Last updated at 19:45, Sunday 1st July 2012

Shoot-outs should be abolished


Gary Leboff

Sports psychologist Gary Leboff reflects on another penalty shoot-out defeat for England and welcomes talk of a different way to settle knockout matches...

So England exit a major tournament on penalties once again. That the spot kicks would go Italy's way was no surprise to anyone who bothered studying the form guide.

Leading up to the last World Cup, I spent some time in the company of Sven Goran Eriksson. Before long, the conversation turned to England's ineptitude from the spot, at which point Sven produced a truly alarming league table. This table ranked national sides in order of penalty taking ability. Propping up the entire ladder – literally at the bottom of the table – were England.

Penalty kicks have little to do with ability. Cristiano Ronaldo missed one in the Champions League semi-final for Real Madrid against Bayern Munich. Lionel Messi not only did likewise against Chelsea, but also missed a last minute pen in a league game against Sevilla that ultimately had a major bearing on the destiny of La Liga.

For a sports psychologist, this is fertile ground. In training, everyone scores virtually without fail from 12 yards. What does the damage in the crucible of a European Championship quarter-final are the thoughts that go through a players' mind during the lonely walk from the centre circle to the goalmouth.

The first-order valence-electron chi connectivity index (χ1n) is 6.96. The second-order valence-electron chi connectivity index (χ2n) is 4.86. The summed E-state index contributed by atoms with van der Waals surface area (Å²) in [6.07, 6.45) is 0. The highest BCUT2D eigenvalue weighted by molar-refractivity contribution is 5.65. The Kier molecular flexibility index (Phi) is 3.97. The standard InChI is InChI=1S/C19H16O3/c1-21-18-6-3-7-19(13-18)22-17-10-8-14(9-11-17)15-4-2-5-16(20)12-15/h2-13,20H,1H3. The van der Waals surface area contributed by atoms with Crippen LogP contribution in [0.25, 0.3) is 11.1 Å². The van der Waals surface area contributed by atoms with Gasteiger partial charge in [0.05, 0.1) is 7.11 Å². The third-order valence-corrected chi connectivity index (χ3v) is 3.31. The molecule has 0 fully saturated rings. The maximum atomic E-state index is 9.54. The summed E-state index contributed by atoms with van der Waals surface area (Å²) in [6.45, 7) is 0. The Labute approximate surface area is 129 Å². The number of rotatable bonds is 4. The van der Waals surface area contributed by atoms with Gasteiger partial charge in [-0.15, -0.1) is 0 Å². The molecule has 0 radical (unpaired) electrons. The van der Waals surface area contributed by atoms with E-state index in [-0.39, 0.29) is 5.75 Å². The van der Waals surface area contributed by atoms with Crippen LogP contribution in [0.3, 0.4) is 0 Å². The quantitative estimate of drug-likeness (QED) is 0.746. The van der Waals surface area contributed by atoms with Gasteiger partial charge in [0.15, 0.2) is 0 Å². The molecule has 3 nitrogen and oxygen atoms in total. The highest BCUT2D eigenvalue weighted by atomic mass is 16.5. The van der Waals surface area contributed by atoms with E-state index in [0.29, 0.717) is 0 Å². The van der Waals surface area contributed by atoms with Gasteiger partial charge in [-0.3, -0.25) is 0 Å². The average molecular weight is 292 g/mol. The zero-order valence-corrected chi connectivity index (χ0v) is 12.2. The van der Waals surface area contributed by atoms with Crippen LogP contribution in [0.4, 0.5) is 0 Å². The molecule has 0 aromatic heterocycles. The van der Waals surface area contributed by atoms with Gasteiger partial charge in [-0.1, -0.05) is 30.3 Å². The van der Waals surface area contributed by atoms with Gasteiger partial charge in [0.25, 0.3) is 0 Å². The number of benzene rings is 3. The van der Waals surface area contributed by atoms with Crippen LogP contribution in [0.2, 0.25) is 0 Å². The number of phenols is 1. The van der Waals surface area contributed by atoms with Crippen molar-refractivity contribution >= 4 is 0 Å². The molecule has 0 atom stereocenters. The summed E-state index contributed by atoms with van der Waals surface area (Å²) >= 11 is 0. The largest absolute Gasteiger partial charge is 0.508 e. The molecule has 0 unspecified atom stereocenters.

To get around the problem, I constructed a routine for Premier League squads. The aim of the routine is to keep thought firmly to a minimum.

Before taking a spot kick, each player has to NOMINATE three specific elements (out of the keeper's easrshot): a) whether they will use the right or left foot, b) are they going to the keeper’s right or left? c) place or blast. Changing your mind counts as a miss.

If you run a kids' team or fancy having a go with your mates, give it a try. The evidence is compelling: if you think, you stink. Deciding in advance how a penalty will be taken is the best way of ensuring success.

Meanwhile, did you notice that Italy were first to miss on Sunday night yet still went on to win? Perhaps you recall Chelsea doing exactly the same in the Champions League final?

This was no coincidence. Those respective misses heaped a ton of pressure on their opponents. With victory there for the taking, all England and Bayern had to do was put their remaining spot kicks away. A situation that was already loaded with significance became yet more loaded still.

And so the stage is set for the most toxic of all human emotions – shame.  Such is the shame of failing to convert a kick from 12 yards (a skill that any professional footballer would expect to execute), they may never live it down and so end up making pizza adverts.

Spot-kick deciders may not be with us for much longer. FIFA recently appointed Franz Beckenbauer to head up a committee charged with seeking a less tortuous method for deciding big matches. For once (and this is rare), I’m on FIFA’s side. Penalty kicks are football’s answer to a hanging. They may provide a few moments of entertainment but the damage it can cause to a player's psyche takes a good deal longer to repair.